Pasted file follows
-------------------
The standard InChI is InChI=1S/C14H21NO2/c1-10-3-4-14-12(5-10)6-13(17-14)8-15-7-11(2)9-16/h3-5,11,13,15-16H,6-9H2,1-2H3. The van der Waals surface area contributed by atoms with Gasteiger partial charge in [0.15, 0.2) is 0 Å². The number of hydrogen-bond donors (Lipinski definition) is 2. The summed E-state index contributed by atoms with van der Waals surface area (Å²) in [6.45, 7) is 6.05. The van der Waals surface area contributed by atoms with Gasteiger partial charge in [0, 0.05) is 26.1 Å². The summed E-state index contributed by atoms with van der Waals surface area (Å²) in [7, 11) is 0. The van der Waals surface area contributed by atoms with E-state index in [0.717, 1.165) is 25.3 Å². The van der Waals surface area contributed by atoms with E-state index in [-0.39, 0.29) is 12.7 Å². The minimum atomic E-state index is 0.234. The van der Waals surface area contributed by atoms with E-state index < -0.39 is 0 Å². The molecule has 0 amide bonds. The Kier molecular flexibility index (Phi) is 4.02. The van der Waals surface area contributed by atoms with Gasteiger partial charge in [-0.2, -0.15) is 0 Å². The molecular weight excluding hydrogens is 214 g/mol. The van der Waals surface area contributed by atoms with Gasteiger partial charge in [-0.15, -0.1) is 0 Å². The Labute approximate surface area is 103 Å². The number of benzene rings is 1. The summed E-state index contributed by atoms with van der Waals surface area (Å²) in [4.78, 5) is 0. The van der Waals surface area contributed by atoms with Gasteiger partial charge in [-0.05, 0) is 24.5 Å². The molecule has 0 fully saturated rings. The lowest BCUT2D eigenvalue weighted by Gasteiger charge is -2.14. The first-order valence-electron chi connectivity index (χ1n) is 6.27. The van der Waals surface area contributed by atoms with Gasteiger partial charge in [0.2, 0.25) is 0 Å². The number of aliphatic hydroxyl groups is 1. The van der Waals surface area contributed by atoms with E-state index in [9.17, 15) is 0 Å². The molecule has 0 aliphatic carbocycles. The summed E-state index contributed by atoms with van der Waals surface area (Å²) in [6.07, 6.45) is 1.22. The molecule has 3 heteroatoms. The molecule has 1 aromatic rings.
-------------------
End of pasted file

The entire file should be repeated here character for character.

The standard InChI is InChI=1S/C14H21NO2/c1-10-3-4-14-12(5-10)6-13(17-14)8-15-7-11(2)9-16/h3-5,11,13,15-16H,6-9H2,1-2H3. The van der Waals surface area contributed by atoms with Gasteiger partial charge in [0.15, 0.2) is 0 Å². The number of hydrogen-bond donors (Lipinski definition) is 2. The summed E-state index contributed by atoms with van der Waals surface area (Å²) in [6.45, 7) is 6.05. The van der Waals surface area contributed by atoms with Gasteiger partial charge in [0, 0.05) is 26.1 Å². The summed E-state index contributed by atoms with van der Waals surface area (Å²) in [7, 11) is 0. The van der Waals surface area contributed by atoms with E-state index in [0.717, 1.165) is 25.3 Å². The van der Waals surface area contributed by atoms with E-state index in [-0.39, 0.29) is 12.7 Å². The minimum atomic E-state index is 0.234. The van der Waals surface area contributed by atoms with E-state index < -0.39 is 0 Å². The molecule has 0 amide bonds. The Kier molecular flexibility index (Phi) is 4.02. The van der Waals surface area contributed by atoms with Gasteiger partial charge in [-0.2, -0.15) is 0 Å². The molecular weight excluding hydrogens is 214 g/mol. The van der Waals surface area contributed by atoms with Gasteiger partial charge in [-0.15, -0.1) is 0 Å². The Labute approximate surface area is 103 Å². The number of benzene rings is 1. The summed E-state index contributed by atoms with van der Waals surface area (Å²) in [4.78, 5) is 0. The van der Waals surface area contributed by atoms with Gasteiger partial charge in [-0.05, 0) is 24.5 Å². The molecule has 0 fully saturated rings. The lowest BCUT2D eigenvalue weighted by Gasteiger charge is -2.14. The first-order valence-electron chi connectivity index (χ1n) is 6.27. The van der Waals surface area contributed by atoms with Gasteiger partial charge in [0.2, 0.25) is 0 Å². The number of aliphatic hydroxyl groups is 1. The van der Waals surface area contributed by atoms with E-state index in [9.17, 15) is 0 Å². The molecule has 0 aliphatic carbocycles. The summed E-state index contributed by atoms with van der Waals surface area (Å²) in [6.07, 6.45) is 1.22. The molecule has 3 heteroatoms. The molecule has 1 aromatic rings.